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Union pensioners reap benefits

Hollywood’s union pensioners will be seeing more dough in their monthly staple as many of the major Guilds are reporting sizable increases in their pension plans which, in turn, means bigger payouts to members.

One of the largest increases in benefits was recently initiated by the American Federation of Television & Radio Artists. Over the last two years, the Guild’s trustees have increased pensions by 50%, targeted to most dramatically affect lower and middle income earners.

“Our investment program has been very successful and we found that we could afford to increase pensions,” noted Bill Hillman, chairman of AFTRA’s Health & Retirement Funds Trustees.

Currently AFTRA’s pension plan has assets of approximately $ 838 million.

Similarly the Screen Actors Guild pension plan, which has also initiated increases to its membership, rose this past year from $ 842 million to $ 914 million. Pension officials are projecting that the fund’s assets will exceed $ 1 billion by the end of 1993.

“We’ve done very well on our investments,” said Bruce Dow, administrator of SAG’s pension plan.

In other words, they didn’t invest in junk bonds and have small holdings in L.A.’s slumping commercial real estate market, he said. The majority of investments have been in stocks and high-grade bonds.

As of Jan. 1, Actors’ Equity’s pension plan was valued around $ 311 million, which prompted trustees to increase accruals from 2% to 2.25% and allow pensioners to accrue higher pensions in the future.

“We’re always faced with either increasing those benefits or facing the possible loss of that surplus to the government,” noted George Ives, Equity’s western regional director.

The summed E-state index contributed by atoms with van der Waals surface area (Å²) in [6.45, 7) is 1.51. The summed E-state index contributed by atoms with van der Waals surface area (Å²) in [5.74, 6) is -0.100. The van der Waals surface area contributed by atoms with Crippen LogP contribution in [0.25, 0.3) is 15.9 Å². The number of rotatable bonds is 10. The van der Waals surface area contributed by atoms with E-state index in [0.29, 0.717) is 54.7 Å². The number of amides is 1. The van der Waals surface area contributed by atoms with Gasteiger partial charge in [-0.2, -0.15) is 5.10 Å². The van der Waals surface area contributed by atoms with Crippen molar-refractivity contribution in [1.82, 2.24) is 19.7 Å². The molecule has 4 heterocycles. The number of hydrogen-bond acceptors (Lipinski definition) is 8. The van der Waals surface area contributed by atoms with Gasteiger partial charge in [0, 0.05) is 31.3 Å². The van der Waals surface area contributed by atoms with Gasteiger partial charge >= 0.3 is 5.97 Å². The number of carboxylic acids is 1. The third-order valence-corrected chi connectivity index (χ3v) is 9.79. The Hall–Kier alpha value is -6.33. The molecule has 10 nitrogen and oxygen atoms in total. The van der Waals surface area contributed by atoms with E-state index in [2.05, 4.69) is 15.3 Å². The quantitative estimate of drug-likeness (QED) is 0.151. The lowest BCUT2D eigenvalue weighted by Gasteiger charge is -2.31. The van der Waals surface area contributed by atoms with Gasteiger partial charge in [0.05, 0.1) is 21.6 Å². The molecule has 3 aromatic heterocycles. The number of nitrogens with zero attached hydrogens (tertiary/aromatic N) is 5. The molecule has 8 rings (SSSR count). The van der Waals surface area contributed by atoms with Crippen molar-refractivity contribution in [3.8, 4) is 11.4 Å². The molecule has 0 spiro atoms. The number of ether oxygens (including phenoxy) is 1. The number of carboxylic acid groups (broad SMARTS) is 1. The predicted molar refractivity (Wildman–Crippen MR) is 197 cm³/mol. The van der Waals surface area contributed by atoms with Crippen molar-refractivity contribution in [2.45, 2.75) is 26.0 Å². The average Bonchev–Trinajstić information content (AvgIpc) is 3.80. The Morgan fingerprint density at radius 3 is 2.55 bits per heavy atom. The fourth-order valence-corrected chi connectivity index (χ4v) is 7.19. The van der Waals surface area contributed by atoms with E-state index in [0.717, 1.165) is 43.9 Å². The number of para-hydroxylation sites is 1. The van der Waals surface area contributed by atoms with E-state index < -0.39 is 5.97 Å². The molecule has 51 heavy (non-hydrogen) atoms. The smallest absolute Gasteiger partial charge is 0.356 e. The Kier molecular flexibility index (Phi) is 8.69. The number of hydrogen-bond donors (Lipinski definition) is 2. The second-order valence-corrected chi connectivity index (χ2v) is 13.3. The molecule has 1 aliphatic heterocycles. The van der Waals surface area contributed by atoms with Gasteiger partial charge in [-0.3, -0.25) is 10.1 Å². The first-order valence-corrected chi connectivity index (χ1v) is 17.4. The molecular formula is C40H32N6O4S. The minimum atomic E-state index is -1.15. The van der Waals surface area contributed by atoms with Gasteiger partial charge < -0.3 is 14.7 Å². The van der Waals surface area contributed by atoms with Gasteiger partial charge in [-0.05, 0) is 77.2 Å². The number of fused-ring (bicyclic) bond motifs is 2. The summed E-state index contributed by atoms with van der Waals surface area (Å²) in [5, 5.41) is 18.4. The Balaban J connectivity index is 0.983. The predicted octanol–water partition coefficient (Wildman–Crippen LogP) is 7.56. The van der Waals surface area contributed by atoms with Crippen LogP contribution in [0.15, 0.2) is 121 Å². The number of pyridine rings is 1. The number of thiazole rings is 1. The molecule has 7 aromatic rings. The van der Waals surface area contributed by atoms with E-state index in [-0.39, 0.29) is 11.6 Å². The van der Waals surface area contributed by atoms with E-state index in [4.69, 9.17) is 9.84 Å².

In AFTRA’s case, trustees decided to increase the percentage paid out on the first $ 100,000 earned from 2% to 2.4% (amounting to a 20% increase). Additionally they raised the maximum amount applied to a member’s total compensation plan from $ 200,000 to $ 228,860.

The raise in the maximum amount was in accordance with recent IRS changes.

While the changes will most dramatically affect lower- and middle- income performers, Hillman said those who earn more than $ 200,000 a year also will see a rise in their pension checks. Those who earned between $ 100,000 and $ 200,000 annually won’t be affected.

These changes will affect AFTRA members who retire on or after Dec. 1, 1992. Those who retired before that date will see a 15% increase in their pension payouts.

One union pension plan that will not initiate increases to its pensioners this year will be the Writers Guild of America West.

“The margin that generally exists to enable the trust to make benefit increases was not there for this year,” noted Rocco N. Calabrese, administrator of the Producer-Writers Guild of America Pension plan. “So the trustees made the decision to not increase benefits.”

This marks the first time in 10 years that the fund, which currently has between $ 500 and $ 600 million, has not initiated increases to its earners.

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